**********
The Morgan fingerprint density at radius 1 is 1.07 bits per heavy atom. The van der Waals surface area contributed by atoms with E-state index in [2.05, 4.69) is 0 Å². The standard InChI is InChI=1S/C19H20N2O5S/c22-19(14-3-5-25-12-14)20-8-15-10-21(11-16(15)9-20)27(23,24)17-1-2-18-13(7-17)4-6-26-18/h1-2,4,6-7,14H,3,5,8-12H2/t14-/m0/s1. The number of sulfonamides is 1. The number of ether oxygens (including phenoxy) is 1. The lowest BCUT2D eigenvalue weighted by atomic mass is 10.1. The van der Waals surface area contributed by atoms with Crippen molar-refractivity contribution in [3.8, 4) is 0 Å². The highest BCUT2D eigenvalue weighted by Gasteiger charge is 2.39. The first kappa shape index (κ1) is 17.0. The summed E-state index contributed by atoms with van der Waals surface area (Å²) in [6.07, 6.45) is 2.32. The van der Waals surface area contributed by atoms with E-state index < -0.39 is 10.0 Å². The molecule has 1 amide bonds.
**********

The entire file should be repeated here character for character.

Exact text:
The Morgan fingerprint density at radius 1 is 1.07 bits per heavy atom. The van der Waals surface area contributed by atoms with E-state index in [2.05, 4.69) is 0 Å². The standard InChI is InChI=1S/C19H20N2O5S/c22-19(14-3-5-25-12-14)20-8-15-10-21(11-16(15)9-20)27(23,24)17-1-2-18-13(7-17)4-6-26-18/h1-2,4,6-7,14H,3,5,8-12H2/t14-/m0/s1. The number of sulfonamides is 1. The number of ether oxygens (including phenoxy) is 1. The lowest BCUT2D eigenvalue weighted by atomic mass is 10.1. The van der Waals surface area contributed by atoms with Crippen molar-refractivity contribution in [3.8, 4) is 0 Å². The highest BCUT2D eigenvalue weighted by Gasteiger charge is 2.39. The first kappa shape index (κ1) is 17.0. The summed E-state index contributed by atoms with van der Waals surface area (Å²) in [6.07, 6.45) is 2.32. The van der Waals surface area contributed by atoms with E-state index < -0.39 is 10.0 Å². The molecule has 1 amide bonds.